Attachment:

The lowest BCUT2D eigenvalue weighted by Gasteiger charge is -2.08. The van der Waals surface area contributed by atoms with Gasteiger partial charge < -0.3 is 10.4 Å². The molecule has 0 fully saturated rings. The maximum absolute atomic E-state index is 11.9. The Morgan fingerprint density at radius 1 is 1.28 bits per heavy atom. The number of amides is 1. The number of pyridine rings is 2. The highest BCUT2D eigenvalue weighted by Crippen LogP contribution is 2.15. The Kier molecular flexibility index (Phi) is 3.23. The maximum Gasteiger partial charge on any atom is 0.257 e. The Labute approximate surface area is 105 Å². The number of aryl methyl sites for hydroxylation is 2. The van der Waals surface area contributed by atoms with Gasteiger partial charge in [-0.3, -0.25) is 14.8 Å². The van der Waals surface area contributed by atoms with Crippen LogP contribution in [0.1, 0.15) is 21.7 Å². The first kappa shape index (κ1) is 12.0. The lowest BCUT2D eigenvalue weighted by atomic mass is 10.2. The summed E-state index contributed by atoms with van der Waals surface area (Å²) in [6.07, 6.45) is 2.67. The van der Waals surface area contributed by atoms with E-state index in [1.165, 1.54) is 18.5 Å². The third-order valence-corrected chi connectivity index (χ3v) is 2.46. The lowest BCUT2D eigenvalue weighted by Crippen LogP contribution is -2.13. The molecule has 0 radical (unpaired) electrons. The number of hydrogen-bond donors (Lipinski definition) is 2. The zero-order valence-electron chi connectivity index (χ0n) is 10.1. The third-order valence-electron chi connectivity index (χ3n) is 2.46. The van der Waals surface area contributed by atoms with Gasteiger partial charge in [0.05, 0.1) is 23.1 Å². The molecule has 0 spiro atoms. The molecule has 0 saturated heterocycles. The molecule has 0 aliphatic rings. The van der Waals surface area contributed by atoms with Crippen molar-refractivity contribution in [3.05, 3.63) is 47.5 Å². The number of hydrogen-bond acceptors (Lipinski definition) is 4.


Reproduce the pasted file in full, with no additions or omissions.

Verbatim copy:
The lowest BCUT2D eigenvalue weighted by Gasteiger charge is -2.08. The van der Waals surface area contributed by atoms with Gasteiger partial charge < -0.3 is 10.4 Å². The molecule has 0 fully saturated rings. The maximum absolute atomic E-state index is 11.9. The Morgan fingerprint density at radius 1 is 1.28 bits per heavy atom. The number of amides is 1. The number of pyridine rings is 2. The highest BCUT2D eigenvalue weighted by Crippen LogP contribution is 2.15. The Kier molecular flexibility index (Phi) is 3.23. The maximum Gasteiger partial charge on any atom is 0.257 e. The Labute approximate surface area is 105 Å². The number of aryl methyl sites for hydroxylation is 2. The van der Waals surface area contributed by atoms with Gasteiger partial charge in [-0.3, -0.25) is 14.8 Å². The van der Waals surface area contributed by atoms with Crippen LogP contribution in [0.1, 0.15) is 21.7 Å². The first kappa shape index (κ1) is 12.0. The lowest BCUT2D eigenvalue weighted by atomic mass is 10.2. The summed E-state index contributed by atoms with van der Waals surface area (Å²) in [6.07, 6.45) is 2.67. The van der Waals surface area contributed by atoms with E-state index in [1.165, 1.54) is 18.5 Å². The third-order valence-corrected chi connectivity index (χ3v) is 2.46. The lowest BCUT2D eigenvalue weighted by Crippen LogP contribution is -2.13. The molecule has 0 radical (unpaired) electrons. The number of hydrogen-bond donors (Lipinski definition) is 2. The zero-order valence-electron chi connectivity index (χ0n) is 10.1. The third-order valence-electron chi connectivity index (χ3n) is 2.46. The van der Waals surface area contributed by atoms with Gasteiger partial charge in [0.05, 0.1) is 23.1 Å². The molecule has 0 spiro atoms. The molecule has 0 saturated heterocycles. The molecule has 0 aliphatic rings. The van der Waals surface area contributed by atoms with Crippen molar-refractivity contribution in [3.05, 3.63) is 47.5 Å². The number of hydrogen-bond acceptors (Lipinski definition) is 4.